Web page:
The challenges are that 1) it's really expensive and time consuming to do this and you never know if it's 100% compatible with every single edge case, and 2) Team A can't break any laws (eg. dcma, decryption, etc) in their discovery / reverse engineering. And finally 3) it doesn't guarantee you won't get sued, only that you'll have a good defence when you do.

    So, reverse engineering itself is not illegal. Just, doing it correctly is time consuming and expensive.
    JeepBB likes this.
    12-18-15 08:31 PM
  10. bradpromac's Avatar
    I was somewhat reserved about buying the Priv after watching how android apps start controlling people's phones all on their own.

    Keeping my Passport as a backup I decided to buy the Priv to try it out. I have to say that BlackBerry seems to keep android disciplined and buttery smooth. The torch with an attitude, you WILL love this device!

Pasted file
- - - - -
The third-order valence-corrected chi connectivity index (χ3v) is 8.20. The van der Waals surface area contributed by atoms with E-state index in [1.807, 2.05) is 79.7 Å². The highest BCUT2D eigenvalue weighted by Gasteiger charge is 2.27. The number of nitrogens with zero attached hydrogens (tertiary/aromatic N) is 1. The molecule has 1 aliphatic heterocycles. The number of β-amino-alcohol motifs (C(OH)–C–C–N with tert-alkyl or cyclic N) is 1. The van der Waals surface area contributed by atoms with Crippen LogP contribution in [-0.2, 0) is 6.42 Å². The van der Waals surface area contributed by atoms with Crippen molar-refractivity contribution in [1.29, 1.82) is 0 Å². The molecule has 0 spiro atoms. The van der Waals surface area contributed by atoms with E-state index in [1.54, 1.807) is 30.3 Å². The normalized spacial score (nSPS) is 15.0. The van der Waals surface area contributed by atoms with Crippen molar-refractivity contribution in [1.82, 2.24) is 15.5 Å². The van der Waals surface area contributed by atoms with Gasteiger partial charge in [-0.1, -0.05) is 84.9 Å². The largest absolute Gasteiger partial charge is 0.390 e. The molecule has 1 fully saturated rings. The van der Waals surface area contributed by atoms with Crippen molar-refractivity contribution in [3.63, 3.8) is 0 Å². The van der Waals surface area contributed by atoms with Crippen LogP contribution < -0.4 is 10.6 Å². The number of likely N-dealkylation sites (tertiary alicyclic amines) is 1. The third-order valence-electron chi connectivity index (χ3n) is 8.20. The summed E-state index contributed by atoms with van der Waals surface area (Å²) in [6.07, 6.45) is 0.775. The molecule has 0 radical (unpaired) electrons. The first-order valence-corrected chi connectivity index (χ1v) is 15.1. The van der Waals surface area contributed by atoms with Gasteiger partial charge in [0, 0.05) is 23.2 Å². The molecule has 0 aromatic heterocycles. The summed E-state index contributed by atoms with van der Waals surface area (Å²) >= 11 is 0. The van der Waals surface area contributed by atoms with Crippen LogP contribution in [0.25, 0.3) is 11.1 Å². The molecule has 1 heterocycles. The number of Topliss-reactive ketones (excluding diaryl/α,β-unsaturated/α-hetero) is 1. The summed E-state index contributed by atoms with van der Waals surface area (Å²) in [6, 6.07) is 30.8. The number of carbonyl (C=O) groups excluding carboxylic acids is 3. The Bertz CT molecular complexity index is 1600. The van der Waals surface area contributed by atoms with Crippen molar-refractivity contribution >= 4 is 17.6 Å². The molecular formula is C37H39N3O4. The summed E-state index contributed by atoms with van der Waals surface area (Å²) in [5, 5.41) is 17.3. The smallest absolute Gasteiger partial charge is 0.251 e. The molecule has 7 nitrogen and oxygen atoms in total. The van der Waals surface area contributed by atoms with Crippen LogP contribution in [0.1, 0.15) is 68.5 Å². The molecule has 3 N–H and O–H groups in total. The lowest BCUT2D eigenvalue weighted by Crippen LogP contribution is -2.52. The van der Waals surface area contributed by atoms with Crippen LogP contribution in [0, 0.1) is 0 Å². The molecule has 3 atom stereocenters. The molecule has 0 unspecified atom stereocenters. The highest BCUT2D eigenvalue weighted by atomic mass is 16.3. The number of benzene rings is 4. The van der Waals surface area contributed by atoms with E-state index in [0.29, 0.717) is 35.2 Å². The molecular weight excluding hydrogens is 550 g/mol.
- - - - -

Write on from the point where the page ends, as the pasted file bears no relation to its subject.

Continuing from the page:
I might be on my Passport, or I might be on my Priv. Either way, I'm up to my knees in BlackBerry JUICE!
    12-18-15 08:36 PM
  11. Prem WatsApp's Avatar
    I was somewhat reserved about buying the Priv after watching how android apps start controlling people's phones all on their own.

    Keeping my Passport as a backup I decided to buy the Priv to try it out. I have to say that BlackBerry seems to keep android disciplined and buttery smooth. The torch with an attitude, you WILL love this device!

    I might be on my Passport, or I might be on my Priv. Either way, I'm up to my knees in BlackBerry JUICE!
    Good to hear... might give in when the Marshmallows are roasted... :-)

      There's a Crack in the Berry right now...  
    12-18-15 11:30 PM
  12. DonHB's Avatar